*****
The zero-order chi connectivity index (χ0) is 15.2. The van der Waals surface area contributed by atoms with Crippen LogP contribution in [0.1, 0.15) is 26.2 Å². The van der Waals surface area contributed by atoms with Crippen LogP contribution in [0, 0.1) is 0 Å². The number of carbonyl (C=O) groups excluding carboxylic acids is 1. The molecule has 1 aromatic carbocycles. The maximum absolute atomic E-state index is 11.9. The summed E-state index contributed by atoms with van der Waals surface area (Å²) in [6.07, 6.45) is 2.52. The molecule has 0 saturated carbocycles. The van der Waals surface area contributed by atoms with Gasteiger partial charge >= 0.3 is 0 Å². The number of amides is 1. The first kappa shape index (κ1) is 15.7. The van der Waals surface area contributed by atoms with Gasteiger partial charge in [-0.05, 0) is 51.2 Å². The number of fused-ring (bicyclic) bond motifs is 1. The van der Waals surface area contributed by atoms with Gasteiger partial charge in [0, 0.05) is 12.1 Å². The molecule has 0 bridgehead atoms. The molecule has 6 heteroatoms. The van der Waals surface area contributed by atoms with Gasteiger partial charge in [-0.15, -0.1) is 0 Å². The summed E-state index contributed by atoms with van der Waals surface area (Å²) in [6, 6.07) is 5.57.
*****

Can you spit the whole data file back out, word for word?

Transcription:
The zero-order chi connectivity index (χ0) is 15.2. The van der Waals surface area contributed by atoms with Crippen LogP contribution in [0.1, 0.15) is 26.2 Å². The van der Waals surface area contributed by atoms with Crippen LogP contribution in [0, 0.1) is 0 Å². The number of carbonyl (C=O) groups excluding carboxylic acids is 1. The molecule has 1 aromatic carbocycles. The maximum absolute atomic E-state index is 11.9. The summed E-state index contributed by atoms with van der Waals surface area (Å²) in [6.07, 6.45) is 2.52. The molecule has 0 saturated carbocycles. The van der Waals surface area contributed by atoms with Gasteiger partial charge >= 0.3 is 0 Å². The number of amides is 1. The first kappa shape index (κ1) is 15.7. The van der Waals surface area contributed by atoms with Gasteiger partial charge in [-0.05, 0) is 51.2 Å². The number of fused-ring (bicyclic) bond motifs is 1. The van der Waals surface area contributed by atoms with Gasteiger partial charge in [0, 0.05) is 12.1 Å². The molecule has 0 bridgehead atoms. The molecule has 6 heteroatoms. The van der Waals surface area contributed by atoms with Gasteiger partial charge in [-0.15, -0.1) is 0 Å². The summed E-state index contributed by atoms with van der Waals surface area (Å²) in [6, 6.07) is 5.57.